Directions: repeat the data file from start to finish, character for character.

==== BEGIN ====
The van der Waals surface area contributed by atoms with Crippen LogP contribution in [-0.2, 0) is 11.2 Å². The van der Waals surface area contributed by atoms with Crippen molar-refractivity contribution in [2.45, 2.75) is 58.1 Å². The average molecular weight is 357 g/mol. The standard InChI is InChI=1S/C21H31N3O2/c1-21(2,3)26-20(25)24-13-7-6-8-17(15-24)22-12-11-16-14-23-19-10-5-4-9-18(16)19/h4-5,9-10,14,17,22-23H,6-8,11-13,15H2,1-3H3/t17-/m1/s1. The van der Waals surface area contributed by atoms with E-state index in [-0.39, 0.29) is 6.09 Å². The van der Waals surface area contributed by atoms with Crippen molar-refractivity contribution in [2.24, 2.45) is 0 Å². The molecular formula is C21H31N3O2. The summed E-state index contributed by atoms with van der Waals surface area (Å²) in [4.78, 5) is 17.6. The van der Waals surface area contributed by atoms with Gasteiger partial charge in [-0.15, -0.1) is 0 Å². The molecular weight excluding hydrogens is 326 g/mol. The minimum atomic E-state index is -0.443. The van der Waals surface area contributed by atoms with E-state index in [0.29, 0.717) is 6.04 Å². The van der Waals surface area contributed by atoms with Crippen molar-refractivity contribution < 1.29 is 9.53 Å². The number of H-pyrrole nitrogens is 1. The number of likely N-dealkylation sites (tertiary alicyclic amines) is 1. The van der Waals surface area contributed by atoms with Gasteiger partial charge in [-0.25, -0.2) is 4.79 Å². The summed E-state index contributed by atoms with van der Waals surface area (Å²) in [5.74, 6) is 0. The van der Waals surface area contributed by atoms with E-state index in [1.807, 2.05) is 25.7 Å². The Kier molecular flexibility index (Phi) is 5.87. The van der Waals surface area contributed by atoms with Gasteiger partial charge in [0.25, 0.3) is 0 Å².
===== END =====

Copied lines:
The van der Waals surface area contributed by atoms with Crippen LogP contribution in [-0.2, 0) is 11.2 Å². The van der Waals surface area contributed by atoms with Crippen molar-refractivity contribution in [2.45, 2.75) is 58.1 Å². The average molecular weight is 357 g/mol. The standard InChI is InChI=1S/C21H31N3O2/c1-21(2,3)26-20(25)24-13-7-6-8-17(15-24)22-12-11-16-14-23-19-10-5-4-9-18(16)19/h4-5,9-10,14,17,22-23H,6-8,11-13,15H2,1-3H3/t17-/m1/s1. The van der Waals surface area contributed by atoms with E-state index in [-0.39, 0.29) is 6.09 Å². The van der Waals surface area contributed by atoms with Crippen molar-refractivity contribution in [2.24, 2.45) is 0 Å². The molecular formula is C21H31N3O2. The summed E-state index contributed by atoms with van der Waals surface area (Å²) in [4.78, 5) is 17.6. The van der Waals surface area contributed by atoms with Gasteiger partial charge in [-0.15, -0.1) is 0 Å². The molecular weight excluding hydrogens is 326 g/mol. The minimum atomic E-state index is -0.443. The van der Waals surface area contributed by atoms with E-state index in [0.29, 0.717) is 6.04 Å². The van der Waals surface area contributed by atoms with Crippen molar-refractivity contribution < 1.29 is 9.53 Å². The number of H-pyrrole nitrogens is 1. The number of likely N-dealkylation sites (tertiary alicyclic amines) is 1. The van der Waals surface area contributed by atoms with Gasteiger partial charge in [-0.25, -0.2) is 4.79 Å². The summed E-state index contributed by atoms with van der Waals surface area (Å²) in [5.74, 6) is 0. The van der Waals surface area contributed by atoms with E-state index in [1.807, 2.05) is 25.7 Å². The Kier molecular flexibility index (Phi) is 5.87. The van der Waals surface area contributed by atoms with Gasteiger partial charge in [0.25, 0.3) is 0 Å².